There are good and bad points to sharing your sleeping space with your feline companion. Health experts weigh in on what you should consider.
They say that dogs are man’s best friend, but those who say that have clearly never had solid feline companionship.
While every cat is different, they do have some common traits. In addition to being able to scale any object with super-kitty abilities, cats can sneak into our hearts, bringing comfort and joy to anyone they choose to adopt.
That can include cuddling up in bed at night. While some cats might not be interested, others want to be as close to their human counterparts as possible. And many humans seem to prefer it that way.
In fact, the Centers for Disease Control and Prevention (CDC) estimates that around 50 percent of pet owners in the United States allow their pet to sleep in bed with them.
Bill Fish, cofounder of Tuck.com, says, without question, there are positives to allowing your cat into your bed each night, including giving both of you a sense of security, emotionally and physically.
“Having a guest in bed with you also reduces stress as well as brings warmth and comfort,” he said. “As you feel your cat’s rhythmic breathing, it soothes you and helps you get to sleep more quickly.”
But whether your cat sleeps calmly through the night is another question. They can interrupt your sleep and bring a number of other health risks into your bed as well.
Dr. Steve Weinberg, founder of 911 VETS, said it can feel nice and comfy to have your cat sleep on a bed with you — some literally on your head — potentially calming anxiety and night terrors.
“The downside is that cats are nocturnal animals,” he said. “The human sleeper may have their sleep interrupted in the wee hours of the night or be woken up at a very early hour.”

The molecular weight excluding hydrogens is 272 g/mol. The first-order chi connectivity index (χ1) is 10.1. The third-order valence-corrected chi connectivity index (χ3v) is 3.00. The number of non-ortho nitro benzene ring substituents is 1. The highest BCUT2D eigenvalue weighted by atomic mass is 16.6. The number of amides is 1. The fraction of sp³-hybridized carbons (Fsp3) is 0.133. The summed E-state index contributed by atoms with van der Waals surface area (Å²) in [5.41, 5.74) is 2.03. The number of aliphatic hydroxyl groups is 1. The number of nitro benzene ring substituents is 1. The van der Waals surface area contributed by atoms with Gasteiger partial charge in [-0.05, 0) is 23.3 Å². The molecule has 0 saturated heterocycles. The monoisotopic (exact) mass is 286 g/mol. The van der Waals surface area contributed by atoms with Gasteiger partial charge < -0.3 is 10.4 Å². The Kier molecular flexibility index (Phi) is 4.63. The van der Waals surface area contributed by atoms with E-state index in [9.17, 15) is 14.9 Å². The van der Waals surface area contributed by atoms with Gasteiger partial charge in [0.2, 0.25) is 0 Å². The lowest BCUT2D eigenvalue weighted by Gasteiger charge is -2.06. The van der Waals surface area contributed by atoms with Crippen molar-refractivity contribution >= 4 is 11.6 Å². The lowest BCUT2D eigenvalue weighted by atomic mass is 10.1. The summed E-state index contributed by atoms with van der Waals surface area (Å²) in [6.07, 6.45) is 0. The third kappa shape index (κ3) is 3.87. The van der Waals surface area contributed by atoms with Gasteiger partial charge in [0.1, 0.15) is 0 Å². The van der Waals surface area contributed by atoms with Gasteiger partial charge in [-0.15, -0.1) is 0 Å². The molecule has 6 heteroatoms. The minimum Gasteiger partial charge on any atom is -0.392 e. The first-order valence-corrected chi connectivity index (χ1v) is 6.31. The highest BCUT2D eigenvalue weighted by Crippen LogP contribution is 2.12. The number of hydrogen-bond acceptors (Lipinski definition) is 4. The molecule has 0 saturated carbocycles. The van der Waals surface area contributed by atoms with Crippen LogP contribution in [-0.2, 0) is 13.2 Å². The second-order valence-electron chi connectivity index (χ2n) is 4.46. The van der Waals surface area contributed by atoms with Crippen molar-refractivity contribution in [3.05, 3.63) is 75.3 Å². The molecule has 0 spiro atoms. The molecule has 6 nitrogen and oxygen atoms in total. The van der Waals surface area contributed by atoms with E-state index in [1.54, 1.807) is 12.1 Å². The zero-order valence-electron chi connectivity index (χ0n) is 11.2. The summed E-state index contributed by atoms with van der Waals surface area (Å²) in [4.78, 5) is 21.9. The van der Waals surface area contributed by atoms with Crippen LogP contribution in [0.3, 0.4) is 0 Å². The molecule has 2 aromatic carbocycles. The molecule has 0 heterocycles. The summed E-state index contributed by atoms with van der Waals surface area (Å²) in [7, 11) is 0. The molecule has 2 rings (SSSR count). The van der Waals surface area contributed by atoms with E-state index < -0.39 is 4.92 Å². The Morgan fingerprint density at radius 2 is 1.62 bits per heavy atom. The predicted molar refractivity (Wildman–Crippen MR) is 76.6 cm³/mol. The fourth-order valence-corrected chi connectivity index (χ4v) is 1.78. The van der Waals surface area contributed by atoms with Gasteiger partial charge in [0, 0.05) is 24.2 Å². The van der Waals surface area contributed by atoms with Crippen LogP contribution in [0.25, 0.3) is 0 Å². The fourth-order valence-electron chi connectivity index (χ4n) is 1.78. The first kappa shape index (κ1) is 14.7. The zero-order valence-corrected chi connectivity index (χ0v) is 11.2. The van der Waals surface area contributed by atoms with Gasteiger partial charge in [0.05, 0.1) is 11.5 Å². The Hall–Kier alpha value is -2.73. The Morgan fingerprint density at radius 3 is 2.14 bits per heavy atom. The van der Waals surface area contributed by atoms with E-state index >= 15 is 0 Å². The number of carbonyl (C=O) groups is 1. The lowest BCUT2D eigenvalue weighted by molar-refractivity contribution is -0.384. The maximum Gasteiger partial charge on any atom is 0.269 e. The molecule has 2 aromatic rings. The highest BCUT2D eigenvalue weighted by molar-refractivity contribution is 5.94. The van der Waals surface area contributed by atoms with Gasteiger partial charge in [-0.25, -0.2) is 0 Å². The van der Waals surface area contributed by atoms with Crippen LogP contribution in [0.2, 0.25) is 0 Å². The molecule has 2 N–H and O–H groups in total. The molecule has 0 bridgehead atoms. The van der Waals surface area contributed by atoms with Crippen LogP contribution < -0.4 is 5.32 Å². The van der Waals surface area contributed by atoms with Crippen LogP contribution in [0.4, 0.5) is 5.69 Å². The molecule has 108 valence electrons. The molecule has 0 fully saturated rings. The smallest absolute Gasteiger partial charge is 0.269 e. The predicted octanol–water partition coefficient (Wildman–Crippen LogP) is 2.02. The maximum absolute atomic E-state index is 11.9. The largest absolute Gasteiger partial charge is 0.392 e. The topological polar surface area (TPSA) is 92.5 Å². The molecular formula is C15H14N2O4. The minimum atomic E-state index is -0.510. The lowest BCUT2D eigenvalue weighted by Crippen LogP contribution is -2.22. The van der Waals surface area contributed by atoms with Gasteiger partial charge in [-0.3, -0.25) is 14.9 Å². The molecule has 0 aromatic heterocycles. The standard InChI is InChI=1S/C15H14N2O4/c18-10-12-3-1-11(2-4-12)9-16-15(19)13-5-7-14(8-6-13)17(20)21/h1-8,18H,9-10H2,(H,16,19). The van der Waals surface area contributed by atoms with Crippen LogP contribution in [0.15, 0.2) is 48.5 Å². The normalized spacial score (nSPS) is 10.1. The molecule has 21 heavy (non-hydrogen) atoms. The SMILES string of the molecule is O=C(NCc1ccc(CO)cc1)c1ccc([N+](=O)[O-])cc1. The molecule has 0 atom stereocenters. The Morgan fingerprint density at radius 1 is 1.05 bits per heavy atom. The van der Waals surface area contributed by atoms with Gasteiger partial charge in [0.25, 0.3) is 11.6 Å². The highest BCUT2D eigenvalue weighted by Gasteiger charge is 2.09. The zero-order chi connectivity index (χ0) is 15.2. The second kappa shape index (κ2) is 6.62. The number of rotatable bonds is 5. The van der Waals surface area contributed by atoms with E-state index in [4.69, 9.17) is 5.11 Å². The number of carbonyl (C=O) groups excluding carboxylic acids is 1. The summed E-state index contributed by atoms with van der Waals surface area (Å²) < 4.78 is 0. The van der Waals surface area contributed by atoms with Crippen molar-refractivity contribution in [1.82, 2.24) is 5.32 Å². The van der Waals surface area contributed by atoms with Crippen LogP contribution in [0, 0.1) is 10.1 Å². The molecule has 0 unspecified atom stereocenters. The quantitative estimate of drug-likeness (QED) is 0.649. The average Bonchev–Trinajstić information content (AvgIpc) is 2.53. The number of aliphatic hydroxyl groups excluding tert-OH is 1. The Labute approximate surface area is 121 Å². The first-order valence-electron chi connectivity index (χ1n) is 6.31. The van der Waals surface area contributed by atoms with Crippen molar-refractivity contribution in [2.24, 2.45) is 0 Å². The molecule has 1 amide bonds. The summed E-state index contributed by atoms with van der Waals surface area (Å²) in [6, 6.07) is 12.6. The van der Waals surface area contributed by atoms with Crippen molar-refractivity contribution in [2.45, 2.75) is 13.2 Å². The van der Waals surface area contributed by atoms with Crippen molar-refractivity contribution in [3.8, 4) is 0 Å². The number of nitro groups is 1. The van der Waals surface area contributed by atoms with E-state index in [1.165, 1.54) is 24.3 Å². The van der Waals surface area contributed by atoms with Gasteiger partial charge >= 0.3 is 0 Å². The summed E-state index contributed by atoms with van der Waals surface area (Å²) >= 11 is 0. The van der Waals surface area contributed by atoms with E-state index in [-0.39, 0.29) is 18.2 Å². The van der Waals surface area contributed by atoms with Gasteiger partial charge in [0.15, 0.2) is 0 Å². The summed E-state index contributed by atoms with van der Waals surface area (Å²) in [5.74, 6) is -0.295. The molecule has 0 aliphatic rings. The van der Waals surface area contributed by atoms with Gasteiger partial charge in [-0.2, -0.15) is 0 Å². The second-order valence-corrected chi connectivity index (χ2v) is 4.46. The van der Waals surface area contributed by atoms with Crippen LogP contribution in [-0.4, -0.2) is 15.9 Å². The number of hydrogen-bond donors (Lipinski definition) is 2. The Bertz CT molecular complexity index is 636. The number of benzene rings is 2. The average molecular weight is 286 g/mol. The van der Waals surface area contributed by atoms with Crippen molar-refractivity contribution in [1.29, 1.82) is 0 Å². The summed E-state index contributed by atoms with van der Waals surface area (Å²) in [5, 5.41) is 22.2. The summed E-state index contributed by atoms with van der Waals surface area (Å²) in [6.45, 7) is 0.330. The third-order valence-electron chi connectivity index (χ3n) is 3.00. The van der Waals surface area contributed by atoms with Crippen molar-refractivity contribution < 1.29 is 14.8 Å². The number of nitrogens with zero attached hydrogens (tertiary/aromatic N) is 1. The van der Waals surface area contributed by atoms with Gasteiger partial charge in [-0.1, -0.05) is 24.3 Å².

Because of this, Weinberg says, sleeping with a cat can be counterproductive to a person’s typical wake-sleep patterns.
“Many cats like to play and will scratch at or even bite at the human feet moving around under the covers,” he said. “[There are] other problems, such as allergy to cat dander or, if fleas are not under control, the human may receive flea bites.”
Cats may also want to cozy up to babies and infants — taking on their own caregiver roles in the house — but experts say cats shouldn’t spend the night with the littlest ones in your home.
Dr. Jennifer Maniet, a staff veterinarian at Petplan Pet Insurance, says it’s not safe for cats to sleep with babies because there’s a risk a cat could unintentionally suffocate a baby by sleeping on its chest or face.
“If the cat is startled or frightened, the baby can get bitten, scratched, or trampled on as the cat tries to run or jump away,” she said. “Cat scratches and bites are common ways that the cat can transmit diseases to a baby.”
You can consult your veterinarian for ways to keep the cats out of the nursery, Maniet says.
Then there’s the issue of whether your cat shares the bed with any other animals besides humans. Some cats won’t care, but others could view them as a threat and that could create some unwanted chaos in the bedroom.